Mexico’s lower house of Congress on April 14 approved changes to existing legislation that could allow the government to revoke private oil companies' permits to import gasoline and other fuels.
The initiative, part of President Andres Manuel Lopez Obrador’s efforts to strengthen state influence over the energy market at the expense of private capital, passed with 292 votes in favor, 153 votes against and 11 abstentions.
One of the much-debated parts of the legislation would change Mexico’s hydrocarbons law to allow the suspension of permits to import and sell gasoline and other fuels under certain circumstances, including threats to the economy and national security.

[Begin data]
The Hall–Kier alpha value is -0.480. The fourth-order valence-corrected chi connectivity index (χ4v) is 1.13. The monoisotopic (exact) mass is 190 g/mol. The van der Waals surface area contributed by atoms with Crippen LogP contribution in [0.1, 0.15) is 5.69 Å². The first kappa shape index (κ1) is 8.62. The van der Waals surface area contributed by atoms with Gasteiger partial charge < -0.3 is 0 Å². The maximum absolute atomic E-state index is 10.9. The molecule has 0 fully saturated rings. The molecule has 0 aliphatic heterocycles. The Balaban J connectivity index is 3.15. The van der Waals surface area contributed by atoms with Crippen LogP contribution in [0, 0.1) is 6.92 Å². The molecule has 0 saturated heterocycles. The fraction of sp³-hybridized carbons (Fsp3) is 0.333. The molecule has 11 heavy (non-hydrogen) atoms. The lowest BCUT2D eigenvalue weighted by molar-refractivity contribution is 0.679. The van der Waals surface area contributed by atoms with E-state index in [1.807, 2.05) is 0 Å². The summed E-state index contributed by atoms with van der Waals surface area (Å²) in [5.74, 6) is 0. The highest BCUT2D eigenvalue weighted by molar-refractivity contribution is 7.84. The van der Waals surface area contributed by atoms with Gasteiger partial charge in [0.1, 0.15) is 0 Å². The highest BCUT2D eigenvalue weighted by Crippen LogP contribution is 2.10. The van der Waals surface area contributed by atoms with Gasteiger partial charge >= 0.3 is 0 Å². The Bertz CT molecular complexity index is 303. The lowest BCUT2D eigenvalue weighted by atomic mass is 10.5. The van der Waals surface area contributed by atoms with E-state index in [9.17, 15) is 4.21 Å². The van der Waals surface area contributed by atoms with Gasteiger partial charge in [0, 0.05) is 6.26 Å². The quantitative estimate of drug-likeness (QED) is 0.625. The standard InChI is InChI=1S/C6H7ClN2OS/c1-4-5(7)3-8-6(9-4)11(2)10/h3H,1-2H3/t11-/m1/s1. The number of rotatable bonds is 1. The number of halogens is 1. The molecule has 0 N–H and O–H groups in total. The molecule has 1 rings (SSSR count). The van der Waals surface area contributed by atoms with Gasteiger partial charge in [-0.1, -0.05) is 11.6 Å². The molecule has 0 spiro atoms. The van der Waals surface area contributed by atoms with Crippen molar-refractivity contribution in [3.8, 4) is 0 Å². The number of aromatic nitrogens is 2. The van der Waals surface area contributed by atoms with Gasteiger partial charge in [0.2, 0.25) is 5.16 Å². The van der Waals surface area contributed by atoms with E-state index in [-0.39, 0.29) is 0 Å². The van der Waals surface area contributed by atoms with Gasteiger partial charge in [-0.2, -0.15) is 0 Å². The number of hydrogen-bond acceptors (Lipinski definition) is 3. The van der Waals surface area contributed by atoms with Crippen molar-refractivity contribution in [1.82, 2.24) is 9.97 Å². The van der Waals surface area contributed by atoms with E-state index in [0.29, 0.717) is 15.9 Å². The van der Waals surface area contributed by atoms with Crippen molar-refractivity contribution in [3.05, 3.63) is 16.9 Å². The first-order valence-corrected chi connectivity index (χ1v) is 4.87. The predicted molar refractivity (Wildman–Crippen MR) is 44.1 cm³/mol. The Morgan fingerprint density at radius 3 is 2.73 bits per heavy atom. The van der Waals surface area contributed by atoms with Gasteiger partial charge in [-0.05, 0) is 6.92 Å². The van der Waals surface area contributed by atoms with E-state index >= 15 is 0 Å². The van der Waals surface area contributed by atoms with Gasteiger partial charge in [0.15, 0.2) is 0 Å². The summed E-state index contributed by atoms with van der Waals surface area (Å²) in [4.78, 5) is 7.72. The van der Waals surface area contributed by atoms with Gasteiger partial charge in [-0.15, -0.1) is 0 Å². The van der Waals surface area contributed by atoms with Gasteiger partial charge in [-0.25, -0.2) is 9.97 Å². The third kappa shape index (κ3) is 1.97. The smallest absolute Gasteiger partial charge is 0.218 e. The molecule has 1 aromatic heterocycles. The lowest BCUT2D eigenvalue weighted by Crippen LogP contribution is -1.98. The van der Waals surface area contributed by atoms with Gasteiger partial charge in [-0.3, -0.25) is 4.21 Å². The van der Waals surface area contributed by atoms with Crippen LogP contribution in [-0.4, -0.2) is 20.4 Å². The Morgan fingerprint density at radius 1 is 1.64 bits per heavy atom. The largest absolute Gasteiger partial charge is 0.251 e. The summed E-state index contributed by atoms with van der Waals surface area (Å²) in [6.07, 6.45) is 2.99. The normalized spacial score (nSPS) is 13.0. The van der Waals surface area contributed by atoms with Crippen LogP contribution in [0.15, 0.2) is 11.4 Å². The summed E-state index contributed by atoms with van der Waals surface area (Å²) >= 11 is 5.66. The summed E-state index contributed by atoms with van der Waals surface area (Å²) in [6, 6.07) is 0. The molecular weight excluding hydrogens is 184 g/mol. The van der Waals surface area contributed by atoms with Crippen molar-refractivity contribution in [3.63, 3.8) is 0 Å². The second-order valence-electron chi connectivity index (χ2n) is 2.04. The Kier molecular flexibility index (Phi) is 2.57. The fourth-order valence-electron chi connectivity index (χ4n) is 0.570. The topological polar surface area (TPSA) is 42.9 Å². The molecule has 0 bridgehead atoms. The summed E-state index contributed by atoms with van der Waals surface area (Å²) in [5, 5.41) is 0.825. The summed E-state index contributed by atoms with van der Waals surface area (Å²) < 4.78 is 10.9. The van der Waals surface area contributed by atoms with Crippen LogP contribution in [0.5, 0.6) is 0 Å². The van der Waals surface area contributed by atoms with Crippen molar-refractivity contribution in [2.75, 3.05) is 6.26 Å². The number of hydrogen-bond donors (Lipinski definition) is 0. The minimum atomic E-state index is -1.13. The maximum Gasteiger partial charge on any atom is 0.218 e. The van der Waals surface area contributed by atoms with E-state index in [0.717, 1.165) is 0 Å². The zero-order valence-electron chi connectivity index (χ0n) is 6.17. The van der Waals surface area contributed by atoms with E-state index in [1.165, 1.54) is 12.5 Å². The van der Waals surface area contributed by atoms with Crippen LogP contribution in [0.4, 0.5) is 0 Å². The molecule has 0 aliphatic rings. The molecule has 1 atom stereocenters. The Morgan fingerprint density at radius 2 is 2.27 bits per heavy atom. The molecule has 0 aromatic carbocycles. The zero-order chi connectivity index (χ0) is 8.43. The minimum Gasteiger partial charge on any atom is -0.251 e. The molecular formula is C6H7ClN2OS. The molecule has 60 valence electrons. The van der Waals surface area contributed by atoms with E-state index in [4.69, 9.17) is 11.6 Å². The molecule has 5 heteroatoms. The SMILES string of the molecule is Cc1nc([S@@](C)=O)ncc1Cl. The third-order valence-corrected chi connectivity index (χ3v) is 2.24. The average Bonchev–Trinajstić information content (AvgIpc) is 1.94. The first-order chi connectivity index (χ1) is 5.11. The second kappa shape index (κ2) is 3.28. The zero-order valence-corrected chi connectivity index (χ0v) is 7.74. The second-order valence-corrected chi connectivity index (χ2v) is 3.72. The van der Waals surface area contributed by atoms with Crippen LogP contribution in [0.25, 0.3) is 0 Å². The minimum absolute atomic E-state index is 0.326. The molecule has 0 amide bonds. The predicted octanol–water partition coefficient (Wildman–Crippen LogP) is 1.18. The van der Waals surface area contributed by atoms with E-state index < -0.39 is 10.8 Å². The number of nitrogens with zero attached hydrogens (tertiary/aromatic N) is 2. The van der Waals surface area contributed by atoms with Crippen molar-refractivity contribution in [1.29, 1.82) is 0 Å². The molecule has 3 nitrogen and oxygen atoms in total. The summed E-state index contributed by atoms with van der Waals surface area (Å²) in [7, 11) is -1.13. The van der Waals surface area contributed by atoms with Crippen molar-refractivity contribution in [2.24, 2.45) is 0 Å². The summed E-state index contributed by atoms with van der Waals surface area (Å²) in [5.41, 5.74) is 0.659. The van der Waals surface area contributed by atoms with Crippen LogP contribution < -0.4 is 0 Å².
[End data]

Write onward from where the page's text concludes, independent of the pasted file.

The legislation was amended on April 14 ahead of the vote to ensure such suspensions could be appealed.
The bill now passes to the Senate.
The lower house vote came shortly after Mexico’s anti-trust watchdog, known as COFECE, said parts of the reform would affect competition in the industry and raise prices for consumers.
COFECE also said the initiative would generate legal uncertainty in the oil and gas industry and distort the system of oil permits.
The discovery adds to the previous recoverable resource estimate of approximately 9 billion oil equivalent barrels.
The affected platforms account for roughly an eighth of the total Cook Inlet basin oil production of a little more than 11,000 barrels per day, according to state data.
The lease portion of BP’s $5.6 billion sale of Alaskan properties to Hilcorp could be completed on June 30, said BP spokeswoman Megan Baldino.